This is a slightly odd biography in the sense that it will really, I think, most appeal to readers who pick and choose their fiction based more on the quality of the individual work, rather than those who have invested terms or years studying or teaching a particular author-personality - the most committed Bellow's fans will not like it, but those more detached will find this a very enjoyable and enlightening read. Newcomers to Bellow may wish to read a couple of his early, short books, before deciding if the later, more controversial novels, or this biography, are for them. I thought it a great read.
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22 of 25 people found the following review helpful By Robert Morris HALL OF FAMETOP 100 REVIEWERVINE VOICE on October 18, 2000
Format: Hardcover
Actually, this is two books combined and correlated within a singlevolume. The first is probably the best biography of Bellow we canexpect unless and until he agrees to work closely with someoneelse. In that event, I suspect, the results would not be of the samehigh quality because Bellow (consciously or unconsciously) wouldmanipulate the material and the presentation of it with an intellectand a willpower few other persons possess. The second is acomprehensive analysis of his canon and I think it isfirst-rate. Others far better qualified than I may challenge some ofthe various analyses but they certainly are sufficient to my needs. Irank Bellow among the greatest American novelists of anycentury. Frankly, I was astonished when reading Ravelstein to findthat in this immensely complicated work, Bellow seems to be inhis prime. How can that possibly be true at his age and after all thathe has personally experienced for so many decades? Long ago, Whitmansaid "I am large. I contain multitudes." The same can be said ofBellow. Whatever anyone may think of his personal life as it hasevolved through the years, through marriages and divorces, throughfriendships gained and lost, no one (at least anyone with anyintelligence and taste) can deny his stature as a literary artist ofthe very highest rank. I am deeply grateful to James Atlas for hissubstantial contributions to my understanding and appreciation ofBellow.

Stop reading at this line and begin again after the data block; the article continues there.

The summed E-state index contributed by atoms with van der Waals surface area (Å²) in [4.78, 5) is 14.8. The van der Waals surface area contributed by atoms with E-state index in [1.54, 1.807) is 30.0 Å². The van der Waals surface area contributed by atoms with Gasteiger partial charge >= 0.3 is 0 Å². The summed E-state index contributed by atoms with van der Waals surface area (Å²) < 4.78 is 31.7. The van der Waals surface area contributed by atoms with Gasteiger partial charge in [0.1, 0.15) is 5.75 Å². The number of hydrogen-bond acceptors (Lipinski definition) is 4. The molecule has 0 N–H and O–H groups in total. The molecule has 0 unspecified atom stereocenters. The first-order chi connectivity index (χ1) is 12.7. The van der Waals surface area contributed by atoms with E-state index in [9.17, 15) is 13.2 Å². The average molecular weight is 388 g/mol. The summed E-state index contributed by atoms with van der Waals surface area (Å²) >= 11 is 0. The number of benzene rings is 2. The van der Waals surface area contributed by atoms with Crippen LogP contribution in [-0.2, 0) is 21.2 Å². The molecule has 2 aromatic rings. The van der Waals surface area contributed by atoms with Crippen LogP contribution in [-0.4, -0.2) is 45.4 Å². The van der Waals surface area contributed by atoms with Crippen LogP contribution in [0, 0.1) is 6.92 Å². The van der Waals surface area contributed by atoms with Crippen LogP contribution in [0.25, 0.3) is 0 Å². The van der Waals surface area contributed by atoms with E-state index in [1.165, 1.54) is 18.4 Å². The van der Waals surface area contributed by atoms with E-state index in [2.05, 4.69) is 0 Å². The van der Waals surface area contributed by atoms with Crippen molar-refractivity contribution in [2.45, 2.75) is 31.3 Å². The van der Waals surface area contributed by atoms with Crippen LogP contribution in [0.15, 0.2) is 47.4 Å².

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13 of 15 people found the following review helpful By A Customer on October 26, 2000
Format: Hardcover